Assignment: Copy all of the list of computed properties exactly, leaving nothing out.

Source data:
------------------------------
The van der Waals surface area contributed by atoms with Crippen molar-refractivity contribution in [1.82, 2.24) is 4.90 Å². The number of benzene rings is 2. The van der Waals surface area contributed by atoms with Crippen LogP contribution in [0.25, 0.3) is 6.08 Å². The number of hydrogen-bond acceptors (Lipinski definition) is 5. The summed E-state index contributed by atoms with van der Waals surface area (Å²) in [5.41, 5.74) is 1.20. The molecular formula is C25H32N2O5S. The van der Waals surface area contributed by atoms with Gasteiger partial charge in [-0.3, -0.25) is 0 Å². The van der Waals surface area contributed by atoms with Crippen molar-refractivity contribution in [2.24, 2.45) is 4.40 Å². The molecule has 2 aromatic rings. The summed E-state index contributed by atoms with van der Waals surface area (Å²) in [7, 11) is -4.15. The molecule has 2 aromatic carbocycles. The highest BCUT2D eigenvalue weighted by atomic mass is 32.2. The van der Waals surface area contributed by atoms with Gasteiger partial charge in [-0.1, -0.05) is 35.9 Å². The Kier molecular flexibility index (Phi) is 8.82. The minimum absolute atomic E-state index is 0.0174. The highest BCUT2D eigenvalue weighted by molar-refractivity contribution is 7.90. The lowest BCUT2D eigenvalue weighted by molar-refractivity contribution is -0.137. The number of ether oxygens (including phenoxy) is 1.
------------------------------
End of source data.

The van der Waals surface area contributed by atoms with Crippen molar-refractivity contribution in [1.82, 2.24) is 4.90 Å². The number of benzene rings is 2. The van der Waals surface area contributed by atoms with Crippen LogP contribution in [0.25, 0.3) is 6.08 Å². The number of hydrogen-bond acceptors (Lipinski definition) is 5. The summed E-state index contributed by atoms with van der Waals surface area (Å²) in [5.41, 5.74) is 1.20. The molecular formula is C25H32N2O5S. The van der Waals surface area contributed by atoms with Gasteiger partial charge in [-0.3, -0.25) is 0 Å². The van der Waals surface area contributed by atoms with Crippen molar-refractivity contribution in [2.24, 2.45) is 4.40 Å². The molecule has 2 aromatic rings. The summed E-state index contributed by atoms with van der Waals surface area (Å²) in [7, 11) is -4.15. The molecule has 2 aromatic carbocycles. The highest BCUT2D eigenvalue weighted by atomic mass is 32.2. The van der Waals surface area contributed by atoms with Gasteiger partial charge in [-0.1, -0.05) is 35.9 Å². The Kier molecular flexibility index (Phi) is 8.82. The minimum absolute atomic E-state index is 0.0174. The highest BCUT2D eigenvalue weighted by molar-refractivity contribution is 7.90. The lowest BCUT2D eigenvalue weighted by molar-refractivity contribution is -0.137. The number of ether oxygens (including phenoxy) is 1.